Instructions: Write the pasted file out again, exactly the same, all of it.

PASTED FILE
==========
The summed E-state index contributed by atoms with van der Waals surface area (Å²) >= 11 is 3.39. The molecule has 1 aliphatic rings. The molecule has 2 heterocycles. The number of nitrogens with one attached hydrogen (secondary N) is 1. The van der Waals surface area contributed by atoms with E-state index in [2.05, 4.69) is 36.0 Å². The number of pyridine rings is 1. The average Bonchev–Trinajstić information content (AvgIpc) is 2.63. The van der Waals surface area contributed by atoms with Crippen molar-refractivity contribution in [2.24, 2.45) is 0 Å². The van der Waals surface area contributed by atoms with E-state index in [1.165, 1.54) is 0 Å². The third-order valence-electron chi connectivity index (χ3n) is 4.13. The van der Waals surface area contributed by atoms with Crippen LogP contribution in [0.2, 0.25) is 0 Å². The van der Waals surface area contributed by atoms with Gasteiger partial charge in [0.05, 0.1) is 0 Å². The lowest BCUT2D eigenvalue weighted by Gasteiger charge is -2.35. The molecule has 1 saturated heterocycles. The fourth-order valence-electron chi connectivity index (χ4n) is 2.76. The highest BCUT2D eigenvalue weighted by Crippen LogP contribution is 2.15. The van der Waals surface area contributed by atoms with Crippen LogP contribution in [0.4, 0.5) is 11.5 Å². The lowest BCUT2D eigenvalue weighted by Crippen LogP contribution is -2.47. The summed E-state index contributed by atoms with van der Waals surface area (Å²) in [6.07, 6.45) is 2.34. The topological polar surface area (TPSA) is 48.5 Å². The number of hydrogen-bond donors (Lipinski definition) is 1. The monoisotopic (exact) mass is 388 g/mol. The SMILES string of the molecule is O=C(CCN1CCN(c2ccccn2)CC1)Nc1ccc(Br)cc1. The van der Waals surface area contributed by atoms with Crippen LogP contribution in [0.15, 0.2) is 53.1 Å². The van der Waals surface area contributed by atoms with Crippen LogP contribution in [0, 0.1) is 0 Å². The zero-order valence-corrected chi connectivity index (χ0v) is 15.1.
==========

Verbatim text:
The summed E-state index contributed by atoms with van der Waals surface area (Å²) >= 11 is 3.39. The molecule has 1 aliphatic rings. The molecule has 2 heterocycles. The number of nitrogens with one attached hydrogen (secondary N) is 1. The van der Waals surface area contributed by atoms with E-state index in [2.05, 4.69) is 36.0 Å². The number of pyridine rings is 1. The average Bonchev–Trinajstić information content (AvgIpc) is 2.63. The van der Waals surface area contributed by atoms with Crippen molar-refractivity contribution in [2.24, 2.45) is 0 Å². The van der Waals surface area contributed by atoms with E-state index in [1.165, 1.54) is 0 Å². The third-order valence-electron chi connectivity index (χ3n) is 4.13. The van der Waals surface area contributed by atoms with Crippen LogP contribution in [0.2, 0.25) is 0 Å². The van der Waals surface area contributed by atoms with Gasteiger partial charge in [0.05, 0.1) is 0 Å². The lowest BCUT2D eigenvalue weighted by Gasteiger charge is -2.35. The molecule has 1 saturated heterocycles. The fourth-order valence-electron chi connectivity index (χ4n) is 2.76. The highest BCUT2D eigenvalue weighted by Crippen LogP contribution is 2.15. The van der Waals surface area contributed by atoms with Crippen LogP contribution in [0.4, 0.5) is 11.5 Å². The lowest BCUT2D eigenvalue weighted by Crippen LogP contribution is -2.47. The summed E-state index contributed by atoms with van der Waals surface area (Å²) in [6.07, 6.45) is 2.34. The topological polar surface area (TPSA) is 48.5 Å². The number of hydrogen-bond donors (Lipinski definition) is 1. The monoisotopic (exact) mass is 388 g/mol. The SMILES string of the molecule is O=C(CCN1CCN(c2ccccn2)CC1)Nc1ccc(Br)cc1. The van der Waals surface area contributed by atoms with Crippen LogP contribution in [0.15, 0.2) is 53.1 Å². The van der Waals surface area contributed by atoms with Crippen LogP contribution in [0, 0.1) is 0 Å². The zero-order valence-corrected chi connectivity index (χ0v) is 15.1.